Taking a ‘for now’ approach
Even once most bars can hold in-person events again, some say, expectations for attendance may have to change. "I think it's going to be a long time before lawyers feel comfortable going to programming, whether it be a CLE seminar or a social program at a bar association," says Terry Murphy, executive director of the Chicago Bar Association. "I think it's going to be at least until the end of this year, or maybe even longer. The pandemic is defining for us, in many ways, how associations are likely to survive in the future."
The success of providing virtual programming combined with its lower costs and the reluctance of lawyers to mingle socially when they don't have to, means that the CBA will have a "much more vigorous and larger online presence than before,” Murphy believes. “In many ways, there's no turning back.”
Zoe Linza, executive director of the Bar Association of Metropolitan St. Louis, hopes to see members at the bar’s headquarters in the not-too-distant future. Linza expects that while a large percentage of CLE programming will remain virtual, BAMSL will be able to stage some in-person association events in the coming months.
"I think the networking in person is important," Linza says. She hopes the bar can start with smaller events with about 50 members, so social distancing can be easily maintained. BAMSL has created a pandemic task force that is advised by a physician, she notes, and will carefully monitor safety guidelines.
Another question bars and other professional associations will face when restrictions are lifted is how many of the members who are newly attending events online will continue to attend, either online or in person, when their lives return to something closer to what they were before the pandemic. The answer—and its implications for nondues revenue—could affect decisions on physical space, staff size and budgeting.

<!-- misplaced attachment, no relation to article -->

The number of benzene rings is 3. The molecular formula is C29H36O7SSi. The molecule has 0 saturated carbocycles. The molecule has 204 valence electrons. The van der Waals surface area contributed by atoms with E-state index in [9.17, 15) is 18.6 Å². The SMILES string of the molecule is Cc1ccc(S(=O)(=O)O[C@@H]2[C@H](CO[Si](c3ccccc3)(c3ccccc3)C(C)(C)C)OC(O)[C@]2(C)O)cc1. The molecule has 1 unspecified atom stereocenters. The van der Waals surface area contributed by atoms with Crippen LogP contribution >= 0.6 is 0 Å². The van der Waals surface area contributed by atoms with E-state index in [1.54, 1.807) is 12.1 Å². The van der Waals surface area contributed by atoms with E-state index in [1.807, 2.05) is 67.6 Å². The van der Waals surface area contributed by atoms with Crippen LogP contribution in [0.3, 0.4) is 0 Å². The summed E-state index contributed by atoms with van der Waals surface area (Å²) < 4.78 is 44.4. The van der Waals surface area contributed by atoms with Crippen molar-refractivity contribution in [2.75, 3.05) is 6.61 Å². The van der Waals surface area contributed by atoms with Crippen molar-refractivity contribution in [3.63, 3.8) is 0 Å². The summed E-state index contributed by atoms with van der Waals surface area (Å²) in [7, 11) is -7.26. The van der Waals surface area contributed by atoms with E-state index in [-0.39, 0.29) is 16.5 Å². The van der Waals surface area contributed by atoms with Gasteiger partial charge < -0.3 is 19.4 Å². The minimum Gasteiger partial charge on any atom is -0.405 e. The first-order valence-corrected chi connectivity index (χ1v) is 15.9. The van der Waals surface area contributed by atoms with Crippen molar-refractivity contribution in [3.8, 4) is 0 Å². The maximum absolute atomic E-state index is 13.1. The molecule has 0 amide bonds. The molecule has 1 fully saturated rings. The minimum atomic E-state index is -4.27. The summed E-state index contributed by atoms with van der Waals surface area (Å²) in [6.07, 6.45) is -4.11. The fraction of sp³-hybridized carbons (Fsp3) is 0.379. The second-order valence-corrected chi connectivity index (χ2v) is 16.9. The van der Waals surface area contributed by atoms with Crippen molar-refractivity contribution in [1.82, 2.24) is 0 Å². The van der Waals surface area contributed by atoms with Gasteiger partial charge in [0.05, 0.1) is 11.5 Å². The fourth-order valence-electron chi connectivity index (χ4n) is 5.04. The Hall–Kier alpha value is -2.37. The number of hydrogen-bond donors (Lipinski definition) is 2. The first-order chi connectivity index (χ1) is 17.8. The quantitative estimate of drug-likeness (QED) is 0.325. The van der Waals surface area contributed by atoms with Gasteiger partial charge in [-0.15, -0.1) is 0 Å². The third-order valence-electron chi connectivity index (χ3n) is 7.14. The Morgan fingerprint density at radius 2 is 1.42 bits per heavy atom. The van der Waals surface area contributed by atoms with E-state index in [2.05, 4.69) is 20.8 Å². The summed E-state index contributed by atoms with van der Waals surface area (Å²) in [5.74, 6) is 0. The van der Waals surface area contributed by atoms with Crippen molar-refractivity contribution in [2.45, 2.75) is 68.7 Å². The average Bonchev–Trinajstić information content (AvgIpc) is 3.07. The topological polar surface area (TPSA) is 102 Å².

"The thing that we don't know,” says consultant Mary Byers, “is what people's level of online meeting fatigue is." Also unknown, she adds, is how comfortable people will be with returning to physical meetings and workspaces, and how soon.
In general, Byers says, people may be realizing the "extreme time savings in commuting to and from meetings," and savings in parking and other expenses, by attending virtually. For bars and other organizations, holding events online means not having to spend money on lodging and food. "Savings could run into the thousands or hundreds of thousands of dollars,” Byers says, “depending on the size of the organization."
Trying to make long-term decisions now is "difficult and overwhelming," Byers says; the good news, she adds, is that it's also unnecessary.
With so much still uncertain, she explains, it's better to focus on incremental plans regarding anything involving the bar headquarters and where and how staff will work, and members will meet.
"Take a 'for now' approach, rather than a forever approach,” Byers advises. “Consider three-month, six-month and nine-month plans, and recognize that they may need to be adjusted as more information becomes available."